Today, May 8, marked 75 years since Victory in Europe Day (VE Day), the day in 1945 when fighting against Nazi Germany in Europe in World War II came to an end. Celebrations have been going on throughout the country to mark the important occasion. This evening the Queen, 94, gave a speech during a special broadcast on BBC One to commemorate the anniversary.
- VE: ‘Real reason’ veterans criticised anniversary exposed
The programme opened from a deserted Buckingham Palace as the UK continued to stay in lockdown.
The royals had given permission for the broadcasters to host the anniversary show from the famous landmark, who started the celebrations with a dance from Strictly Come Dancing’s Anton du Beke.
The Queen’s history-making speech was scheduled for 9pm exactly – the same time that her father, King George VI, first made his radio address to the nation in 1945, announcing victory in Europe.
The Queen, then known as Princess Elizabeth, was just 19 at the time.
She and her sister, 15-year-old Princess Margaret, were allowed to go out and join in the instant celebrations that broke out as Britain heard of the surrender, something the Queen has since described as “one of the most memorable nights of my life”.
There were street parties all around the country, while huge crowds of people dressed in red, white and blue gathered outside Buckingham Palace in London.
Today, 75 years on, street parties have been taking place all over the UK, albeit with a slightly different tone to normal.
The country remains in lockdown due to the coronavirus epidemic, meaning neighbours are having to keep their distance and follow the government guidance to stay safe while taking part in the anniversary celebration.
Rebel Queen: Her Majesty reveals she ‘cheated slightly’ by telling fib
Queen Kate sparks new trend as Duchess hailed for impressive skill
King in waiting: How Queen and Charles are ‘carefully balancing’ power
The pandemic is the reason that the Queen’s speech had to be pre-recorded for the programme.
The head of the Royal Family joined in the series of special broadcasts to pay tribute to those who had lost their lives in the war.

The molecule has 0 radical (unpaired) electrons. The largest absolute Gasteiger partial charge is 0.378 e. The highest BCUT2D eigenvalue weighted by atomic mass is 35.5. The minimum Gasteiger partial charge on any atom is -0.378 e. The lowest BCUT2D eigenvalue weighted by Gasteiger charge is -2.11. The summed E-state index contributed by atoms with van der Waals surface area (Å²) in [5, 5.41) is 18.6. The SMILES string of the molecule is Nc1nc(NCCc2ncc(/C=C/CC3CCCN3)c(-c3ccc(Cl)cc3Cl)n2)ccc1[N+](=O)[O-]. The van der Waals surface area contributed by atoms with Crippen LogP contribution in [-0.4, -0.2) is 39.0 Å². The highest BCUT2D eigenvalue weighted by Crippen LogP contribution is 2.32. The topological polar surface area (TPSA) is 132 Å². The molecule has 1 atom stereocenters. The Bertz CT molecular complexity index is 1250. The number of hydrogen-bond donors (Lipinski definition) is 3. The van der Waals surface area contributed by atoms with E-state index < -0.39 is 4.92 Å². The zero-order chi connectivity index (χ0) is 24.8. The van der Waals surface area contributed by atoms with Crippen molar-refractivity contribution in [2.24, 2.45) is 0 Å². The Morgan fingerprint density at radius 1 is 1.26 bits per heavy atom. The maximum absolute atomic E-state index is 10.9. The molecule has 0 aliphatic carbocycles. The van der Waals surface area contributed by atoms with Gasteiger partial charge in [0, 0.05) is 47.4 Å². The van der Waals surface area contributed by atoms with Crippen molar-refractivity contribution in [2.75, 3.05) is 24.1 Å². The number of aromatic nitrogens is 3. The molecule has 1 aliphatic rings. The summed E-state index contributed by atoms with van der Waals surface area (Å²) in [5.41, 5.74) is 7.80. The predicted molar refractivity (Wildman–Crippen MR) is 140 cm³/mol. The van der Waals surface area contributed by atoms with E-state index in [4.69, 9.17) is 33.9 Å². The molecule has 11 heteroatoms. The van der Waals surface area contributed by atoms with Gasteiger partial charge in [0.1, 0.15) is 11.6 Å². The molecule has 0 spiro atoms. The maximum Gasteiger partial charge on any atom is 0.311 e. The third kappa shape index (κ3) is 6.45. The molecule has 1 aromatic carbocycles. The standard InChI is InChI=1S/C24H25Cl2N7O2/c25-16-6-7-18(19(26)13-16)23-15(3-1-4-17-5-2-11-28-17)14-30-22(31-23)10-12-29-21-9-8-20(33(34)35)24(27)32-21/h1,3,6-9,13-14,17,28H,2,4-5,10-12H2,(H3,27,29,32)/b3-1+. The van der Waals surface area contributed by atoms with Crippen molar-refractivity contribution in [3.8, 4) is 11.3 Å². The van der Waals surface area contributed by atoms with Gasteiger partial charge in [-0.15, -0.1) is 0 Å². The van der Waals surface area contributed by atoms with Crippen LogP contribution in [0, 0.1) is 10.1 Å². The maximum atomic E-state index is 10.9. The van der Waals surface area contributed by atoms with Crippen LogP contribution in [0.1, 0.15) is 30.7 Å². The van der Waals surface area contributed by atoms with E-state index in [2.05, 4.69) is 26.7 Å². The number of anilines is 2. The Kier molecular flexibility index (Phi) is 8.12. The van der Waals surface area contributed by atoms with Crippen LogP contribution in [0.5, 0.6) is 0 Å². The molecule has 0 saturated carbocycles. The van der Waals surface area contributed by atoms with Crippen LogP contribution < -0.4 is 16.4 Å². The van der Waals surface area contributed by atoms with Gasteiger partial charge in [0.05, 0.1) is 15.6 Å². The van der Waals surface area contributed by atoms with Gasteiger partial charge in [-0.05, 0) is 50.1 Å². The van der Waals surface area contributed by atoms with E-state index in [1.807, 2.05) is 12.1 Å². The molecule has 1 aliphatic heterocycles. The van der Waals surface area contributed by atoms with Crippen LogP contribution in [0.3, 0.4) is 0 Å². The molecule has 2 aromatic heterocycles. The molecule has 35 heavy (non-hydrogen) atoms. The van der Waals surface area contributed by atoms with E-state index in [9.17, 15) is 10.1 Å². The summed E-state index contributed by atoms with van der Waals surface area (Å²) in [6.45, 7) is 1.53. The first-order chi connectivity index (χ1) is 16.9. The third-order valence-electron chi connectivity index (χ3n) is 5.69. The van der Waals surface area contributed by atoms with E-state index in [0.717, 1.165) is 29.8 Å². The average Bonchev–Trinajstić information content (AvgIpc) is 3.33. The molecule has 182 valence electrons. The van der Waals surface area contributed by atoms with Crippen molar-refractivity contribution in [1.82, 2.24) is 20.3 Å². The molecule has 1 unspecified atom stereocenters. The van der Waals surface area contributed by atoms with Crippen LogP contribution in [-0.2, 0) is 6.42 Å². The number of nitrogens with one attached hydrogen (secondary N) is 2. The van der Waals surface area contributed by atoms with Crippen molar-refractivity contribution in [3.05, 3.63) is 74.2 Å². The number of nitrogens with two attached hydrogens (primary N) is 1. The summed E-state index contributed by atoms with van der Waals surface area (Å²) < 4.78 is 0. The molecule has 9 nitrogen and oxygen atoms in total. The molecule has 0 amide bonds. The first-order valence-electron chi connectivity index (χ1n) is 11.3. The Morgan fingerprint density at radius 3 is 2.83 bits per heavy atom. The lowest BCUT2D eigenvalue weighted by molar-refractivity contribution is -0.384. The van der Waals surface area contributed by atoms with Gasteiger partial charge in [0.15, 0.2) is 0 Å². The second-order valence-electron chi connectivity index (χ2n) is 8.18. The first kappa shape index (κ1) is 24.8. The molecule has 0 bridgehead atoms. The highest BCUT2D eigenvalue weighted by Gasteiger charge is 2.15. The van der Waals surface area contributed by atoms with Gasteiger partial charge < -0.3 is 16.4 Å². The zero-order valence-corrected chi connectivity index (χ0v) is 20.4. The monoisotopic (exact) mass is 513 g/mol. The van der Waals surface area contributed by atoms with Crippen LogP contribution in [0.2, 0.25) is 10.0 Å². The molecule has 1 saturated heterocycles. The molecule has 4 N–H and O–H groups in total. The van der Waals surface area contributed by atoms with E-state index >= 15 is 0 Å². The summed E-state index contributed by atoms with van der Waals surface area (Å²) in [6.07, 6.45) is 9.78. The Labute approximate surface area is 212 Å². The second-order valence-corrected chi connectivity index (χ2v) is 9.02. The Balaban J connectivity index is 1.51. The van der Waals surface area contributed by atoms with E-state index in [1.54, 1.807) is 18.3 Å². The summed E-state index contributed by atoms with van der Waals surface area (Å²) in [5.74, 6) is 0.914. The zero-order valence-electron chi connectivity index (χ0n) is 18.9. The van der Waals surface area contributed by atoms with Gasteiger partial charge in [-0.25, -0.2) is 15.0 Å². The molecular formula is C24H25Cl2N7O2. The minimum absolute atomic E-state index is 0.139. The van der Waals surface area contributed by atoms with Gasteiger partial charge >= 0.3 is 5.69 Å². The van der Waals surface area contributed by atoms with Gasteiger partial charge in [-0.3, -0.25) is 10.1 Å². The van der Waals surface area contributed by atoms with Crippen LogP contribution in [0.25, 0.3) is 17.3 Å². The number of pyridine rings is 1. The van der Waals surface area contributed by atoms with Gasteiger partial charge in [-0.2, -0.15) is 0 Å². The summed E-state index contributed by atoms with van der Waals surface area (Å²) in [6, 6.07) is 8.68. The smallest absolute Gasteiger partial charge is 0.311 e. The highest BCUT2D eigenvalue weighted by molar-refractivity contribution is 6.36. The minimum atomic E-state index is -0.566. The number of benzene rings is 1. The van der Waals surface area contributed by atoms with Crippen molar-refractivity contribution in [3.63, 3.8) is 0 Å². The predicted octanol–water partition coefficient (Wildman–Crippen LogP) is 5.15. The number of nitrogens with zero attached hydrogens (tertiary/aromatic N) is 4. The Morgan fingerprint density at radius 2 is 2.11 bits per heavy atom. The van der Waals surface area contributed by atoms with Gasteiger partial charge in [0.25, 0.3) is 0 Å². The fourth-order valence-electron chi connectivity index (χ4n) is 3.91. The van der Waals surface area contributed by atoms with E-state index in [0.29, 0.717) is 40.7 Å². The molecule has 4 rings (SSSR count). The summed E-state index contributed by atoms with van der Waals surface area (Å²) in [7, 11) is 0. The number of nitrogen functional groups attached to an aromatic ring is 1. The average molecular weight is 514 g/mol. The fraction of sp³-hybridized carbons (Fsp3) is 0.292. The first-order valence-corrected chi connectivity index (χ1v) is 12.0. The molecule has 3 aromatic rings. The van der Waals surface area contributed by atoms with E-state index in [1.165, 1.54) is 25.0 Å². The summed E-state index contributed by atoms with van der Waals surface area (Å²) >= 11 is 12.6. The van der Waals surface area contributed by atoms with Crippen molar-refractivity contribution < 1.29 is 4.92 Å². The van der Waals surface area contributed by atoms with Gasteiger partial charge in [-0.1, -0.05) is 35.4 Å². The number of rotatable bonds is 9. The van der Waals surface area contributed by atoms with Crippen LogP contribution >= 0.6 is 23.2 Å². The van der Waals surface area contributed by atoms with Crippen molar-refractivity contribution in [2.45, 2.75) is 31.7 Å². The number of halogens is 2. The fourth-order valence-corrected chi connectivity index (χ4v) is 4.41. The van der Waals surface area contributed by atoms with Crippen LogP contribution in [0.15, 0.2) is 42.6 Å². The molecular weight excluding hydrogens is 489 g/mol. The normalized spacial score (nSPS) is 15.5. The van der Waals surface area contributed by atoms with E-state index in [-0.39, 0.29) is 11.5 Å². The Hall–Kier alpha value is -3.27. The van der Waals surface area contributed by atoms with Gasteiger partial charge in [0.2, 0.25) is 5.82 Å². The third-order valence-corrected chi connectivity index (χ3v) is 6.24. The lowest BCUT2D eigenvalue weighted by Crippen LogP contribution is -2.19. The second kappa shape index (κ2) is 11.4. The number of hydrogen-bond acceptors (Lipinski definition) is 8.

As she addressed the nation, the Queen wore Aquamarine Clip Brooches, which were an 18th birthday present from her late father.
Talking of her memories of the war, she spoke of how “no one was immune from its impact” and that they all “had a part to play”, echoing her sentiments about the coronavirus in her recent speech.
The Queen said that “never give up, never despair” was the message of VE Day even though the outcome was uncertain at the time.
- VE Day LIVE: Queens says WW2 heroes would be proud of UK today
According to body language expert Judi James, the monarch showed she had this same determination today as the country faces another threat.
Judi commented: “It’s probably the utter stoicism in the Queen’s stillness and understated body language as she delivered this message on VE day that makes it resonate so well with the current crisis. The Queen signals emotion via the smallest of non-verbal gestures, and that makes them all the more powerful at times like this, when the traditional stiff upper lip is so necessary.
“She sat upright with her hands concealed behind her desk and a photograph of her father beside her. When she spoke of the war dead there was a tightening of her lips as she said quite firmly that ‘We will remember them’, and her chin raised slightly in a look of determination.”
However, there were moments where the Queen let her stillness slip as she remembered that special day as a teenager.
“She smiled as she recalled remembering the VE day celebrations first hand and we got a shot of the young Elizabeth grinning excitedly from the balcony alongside her mother and father,” Judi added.
“When she spoke movingly of our current empty streets being ‘filled with love and care’ her small, one-brow frown suggested concern tinged with anger at the current crisis.
“She finished by telling of her ‘pride in this country’ and just the slightest raise of her chin reflected the resilience of the people of the UK right now.”
The Queen’s words took on a double meaning as she spoke of the war that they had faced in 1945, and said that the end looked “distant”, as people took up new roles and skills to do their bit.
Source: Read Full Article